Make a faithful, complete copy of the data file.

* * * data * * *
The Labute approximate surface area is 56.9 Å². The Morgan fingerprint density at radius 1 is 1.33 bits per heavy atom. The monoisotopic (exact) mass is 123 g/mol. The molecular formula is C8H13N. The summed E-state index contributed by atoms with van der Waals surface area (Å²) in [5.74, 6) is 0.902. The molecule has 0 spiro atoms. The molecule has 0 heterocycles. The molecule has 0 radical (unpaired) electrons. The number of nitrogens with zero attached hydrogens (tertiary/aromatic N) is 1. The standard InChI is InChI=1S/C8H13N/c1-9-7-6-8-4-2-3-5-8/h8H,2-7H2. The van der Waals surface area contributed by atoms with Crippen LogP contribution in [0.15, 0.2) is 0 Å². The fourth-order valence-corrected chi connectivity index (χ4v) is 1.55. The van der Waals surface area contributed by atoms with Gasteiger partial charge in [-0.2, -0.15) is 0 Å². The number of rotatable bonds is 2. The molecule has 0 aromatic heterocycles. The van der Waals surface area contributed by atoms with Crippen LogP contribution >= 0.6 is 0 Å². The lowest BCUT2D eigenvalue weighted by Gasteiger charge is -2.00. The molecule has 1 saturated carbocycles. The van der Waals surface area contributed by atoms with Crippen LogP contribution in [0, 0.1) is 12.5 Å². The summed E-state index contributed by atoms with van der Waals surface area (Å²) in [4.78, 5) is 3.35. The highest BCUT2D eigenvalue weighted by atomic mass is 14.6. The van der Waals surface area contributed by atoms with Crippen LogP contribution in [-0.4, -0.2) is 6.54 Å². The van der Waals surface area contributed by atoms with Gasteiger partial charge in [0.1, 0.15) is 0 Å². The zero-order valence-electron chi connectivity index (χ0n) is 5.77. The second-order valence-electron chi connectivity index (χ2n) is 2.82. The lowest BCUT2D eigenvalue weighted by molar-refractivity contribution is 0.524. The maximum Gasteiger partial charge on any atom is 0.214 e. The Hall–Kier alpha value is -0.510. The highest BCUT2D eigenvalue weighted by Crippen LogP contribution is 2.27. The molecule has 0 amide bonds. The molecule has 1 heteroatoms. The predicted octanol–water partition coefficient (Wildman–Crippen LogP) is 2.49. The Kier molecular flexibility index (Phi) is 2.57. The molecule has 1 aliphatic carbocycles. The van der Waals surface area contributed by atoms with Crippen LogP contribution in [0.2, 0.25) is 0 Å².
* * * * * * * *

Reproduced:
The Labute approximate surface area is 56.9 Å². The Morgan fingerprint density at radius 1 is 1.33 bits per heavy atom. The monoisotopic (exact) mass is 123 g/mol. The molecular formula is C8H13N. The summed E-state index contributed by atoms with van der Waals surface area (Å²) in [5.74, 6) is 0.902. The molecule has 0 spiro atoms. The molecule has 0 heterocycles. The molecule has 0 radical (unpaired) electrons. The number of nitrogens with zero attached hydrogens (tertiary/aromatic N) is 1. The standard InChI is InChI=1S/C8H13N/c1-9-7-6-8-4-2-3-5-8/h8H,2-7H2. The van der Waals surface area contributed by atoms with Crippen LogP contribution in [0.15, 0.2) is 0 Å². The fourth-order valence-corrected chi connectivity index (χ4v) is 1.55. The van der Waals surface area contributed by atoms with Gasteiger partial charge in [-0.2, -0.15) is 0 Å². The number of rotatable bonds is 2. The molecule has 0 aromatic heterocycles. The van der Waals surface area contributed by atoms with Crippen LogP contribution >= 0.6 is 0 Å². The lowest BCUT2D eigenvalue weighted by Gasteiger charge is -2.00. The molecule has 1 saturated carbocycles. The van der Waals surface area contributed by atoms with Crippen LogP contribution in [0, 0.1) is 12.5 Å². The summed E-state index contributed by atoms with van der Waals surface area (Å²) in [4.78, 5) is 3.35. The highest BCUT2D eigenvalue weighted by atomic mass is 14.6. The van der Waals surface area contributed by atoms with Crippen LogP contribution in [-0.4, -0.2) is 6.54 Å². The van der Waals surface area contributed by atoms with Gasteiger partial charge in [0.1, 0.15) is 0 Å². The zero-order valence-electron chi connectivity index (χ0n) is 5.77. The second-order valence-electron chi connectivity index (χ2n) is 2.82. The lowest BCUT2D eigenvalue weighted by molar-refractivity contribution is 0.524. The maximum Gasteiger partial charge on any atom is 0.214 e. The Hall–Kier alpha value is -0.510. The highest BCUT2D eigenvalue weighted by Crippen LogP contribution is 2.27. The molecule has 0 amide bonds. The molecule has 1 heteroatoms. The predicted octanol–water partition coefficient (Wildman–Crippen LogP) is 2.49. The Kier molecular flexibility index (Phi) is 2.57. The molecule has 1 aliphatic carbocycles. The van der Waals surface area contributed by atoms with Crippen LogP contribution in [0.2, 0.25) is 0 Å².